Calling all services

25 06 2010

Consumer choice

My walk to work in the mornings takes me through Kings Cross and along Euston road. The phone boxes for pretty much the entire length of the route are filled with a colourful array of prostitute calling cards. I’d always sort of tuned these out as just another part of the urban landscape. Recently however something struck me. These cards are probably the best examples of effective advertising you’ll ever find. Think about it:

Niche proposition

There’s a dizzying breadth of options and services on offer that can cater for the most discriminating of tastes. ‘Tall, black beauty’, ‘older lady’, ‘barely legal teen’, ‘dressing up’, ‘a dressing down for naughty boys’, ‘spanking’, ‘fantasies’, ‘spanking fantasies’. It’s all there. On a phone box wall no more than 60x60cm there could be 30 cards, yet each one stands out from the competition with a clear and unique proposition.

Audience insight

One piece of text stood out for me here. ‘I really love my job’ This is such a clear demonstration of the understanding that no punter wants a hooker that just lies there like a sack of spuds, I love it. Couple this with points of reassurance about discretion and user experience and you see that these ladies of the night know their audience.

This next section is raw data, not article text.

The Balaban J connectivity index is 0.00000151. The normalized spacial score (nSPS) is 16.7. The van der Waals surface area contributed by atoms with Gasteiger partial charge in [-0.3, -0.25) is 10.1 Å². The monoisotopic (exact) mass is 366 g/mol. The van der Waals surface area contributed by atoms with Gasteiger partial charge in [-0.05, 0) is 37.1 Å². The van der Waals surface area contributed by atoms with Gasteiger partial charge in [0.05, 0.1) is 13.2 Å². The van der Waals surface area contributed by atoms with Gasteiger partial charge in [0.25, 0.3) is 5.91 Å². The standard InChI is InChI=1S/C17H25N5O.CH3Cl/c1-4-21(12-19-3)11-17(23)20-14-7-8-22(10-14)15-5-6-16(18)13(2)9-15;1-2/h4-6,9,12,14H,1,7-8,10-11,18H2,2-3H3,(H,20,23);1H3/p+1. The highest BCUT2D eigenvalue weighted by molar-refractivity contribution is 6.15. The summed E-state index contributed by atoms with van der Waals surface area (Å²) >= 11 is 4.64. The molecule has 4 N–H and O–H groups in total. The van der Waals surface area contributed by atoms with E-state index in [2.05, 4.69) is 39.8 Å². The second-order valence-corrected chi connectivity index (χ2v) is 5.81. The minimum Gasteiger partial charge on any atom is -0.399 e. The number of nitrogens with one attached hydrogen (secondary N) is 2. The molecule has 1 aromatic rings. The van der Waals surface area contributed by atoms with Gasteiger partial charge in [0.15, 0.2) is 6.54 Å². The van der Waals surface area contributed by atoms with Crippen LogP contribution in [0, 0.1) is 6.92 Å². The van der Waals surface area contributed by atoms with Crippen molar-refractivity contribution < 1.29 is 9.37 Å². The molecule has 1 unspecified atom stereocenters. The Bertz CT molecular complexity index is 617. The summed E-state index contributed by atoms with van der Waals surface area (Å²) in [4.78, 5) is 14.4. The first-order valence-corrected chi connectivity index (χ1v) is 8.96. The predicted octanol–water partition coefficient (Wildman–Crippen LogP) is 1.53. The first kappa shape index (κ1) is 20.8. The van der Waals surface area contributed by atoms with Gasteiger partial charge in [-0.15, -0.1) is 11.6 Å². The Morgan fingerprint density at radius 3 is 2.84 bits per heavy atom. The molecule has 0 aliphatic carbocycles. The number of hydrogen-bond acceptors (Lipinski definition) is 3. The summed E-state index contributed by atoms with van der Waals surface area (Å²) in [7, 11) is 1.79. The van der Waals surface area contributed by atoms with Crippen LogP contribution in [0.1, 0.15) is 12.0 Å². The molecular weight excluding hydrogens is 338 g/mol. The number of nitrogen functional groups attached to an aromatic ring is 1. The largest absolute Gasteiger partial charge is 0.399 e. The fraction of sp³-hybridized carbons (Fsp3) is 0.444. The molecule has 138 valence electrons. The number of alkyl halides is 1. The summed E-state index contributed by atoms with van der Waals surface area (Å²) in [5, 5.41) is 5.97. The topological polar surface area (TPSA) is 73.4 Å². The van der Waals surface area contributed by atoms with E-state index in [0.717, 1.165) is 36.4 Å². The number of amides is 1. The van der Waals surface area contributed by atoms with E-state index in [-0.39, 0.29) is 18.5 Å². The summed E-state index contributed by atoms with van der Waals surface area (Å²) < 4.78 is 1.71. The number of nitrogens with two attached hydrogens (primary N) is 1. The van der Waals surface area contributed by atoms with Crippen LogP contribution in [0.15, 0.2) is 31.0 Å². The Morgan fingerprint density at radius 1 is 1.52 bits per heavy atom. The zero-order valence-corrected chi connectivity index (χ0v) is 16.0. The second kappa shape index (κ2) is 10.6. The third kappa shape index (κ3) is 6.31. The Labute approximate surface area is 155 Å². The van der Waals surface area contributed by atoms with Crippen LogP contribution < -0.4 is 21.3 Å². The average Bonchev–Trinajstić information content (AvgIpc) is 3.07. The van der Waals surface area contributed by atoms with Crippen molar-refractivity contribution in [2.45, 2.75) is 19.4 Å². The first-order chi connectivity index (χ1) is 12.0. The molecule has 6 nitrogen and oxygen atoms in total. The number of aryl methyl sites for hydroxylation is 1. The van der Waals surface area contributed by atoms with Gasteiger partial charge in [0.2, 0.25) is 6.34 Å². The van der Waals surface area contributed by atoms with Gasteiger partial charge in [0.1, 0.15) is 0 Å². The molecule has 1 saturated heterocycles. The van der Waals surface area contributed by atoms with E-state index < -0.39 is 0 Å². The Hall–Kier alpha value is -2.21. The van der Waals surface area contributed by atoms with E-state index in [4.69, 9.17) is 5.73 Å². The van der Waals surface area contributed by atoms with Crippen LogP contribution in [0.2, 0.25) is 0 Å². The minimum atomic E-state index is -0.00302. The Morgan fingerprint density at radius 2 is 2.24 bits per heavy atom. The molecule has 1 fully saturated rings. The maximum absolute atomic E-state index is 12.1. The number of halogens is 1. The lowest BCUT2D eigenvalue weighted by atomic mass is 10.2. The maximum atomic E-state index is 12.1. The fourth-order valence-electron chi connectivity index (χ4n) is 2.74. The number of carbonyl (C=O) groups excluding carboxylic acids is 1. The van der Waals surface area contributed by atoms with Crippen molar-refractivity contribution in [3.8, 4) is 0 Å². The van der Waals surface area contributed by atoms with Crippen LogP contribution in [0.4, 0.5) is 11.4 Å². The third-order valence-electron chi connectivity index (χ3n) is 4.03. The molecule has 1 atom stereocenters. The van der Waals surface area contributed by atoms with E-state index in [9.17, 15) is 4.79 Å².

Suspension of disbelief

In the best traditions of the theatre, the cards usually carry a picture of one or more women with bodies unfeasible outside of photoshop, dressed up in revealing underwear, the expense of which is inversely proportional to it’s cheapness. Occasionally you’ll even see a photo of a celebrity from her younger years. There’s no way anyone believes that when you dial the number the lady turning up will look like the one on the card, but that’s fine. You accept it just like you accept that the airline cabin doesn’t look like the ad.

Simplicity of execution

Grab attention and stimulate through image, make a specific offer in under five words, provide a clear call to action. They should teach this in design school.

Media selection

If you like what you see, here’s the means to get it. This kind of media placement is like having a personalised clothes rack arrive at your house the moment you think you need a new pair of jeans. Given that no one actually uses public phones anymore, the effect is amplified – the phone box is the advert, the distribution channel and the communications medium all in one.

So if you work at a creative agency, as I do, and are looking for simple way to communicate effectively and generate a measurable action, you could do worse than pop to the corner and pick up some details. I won’t tell anyone.




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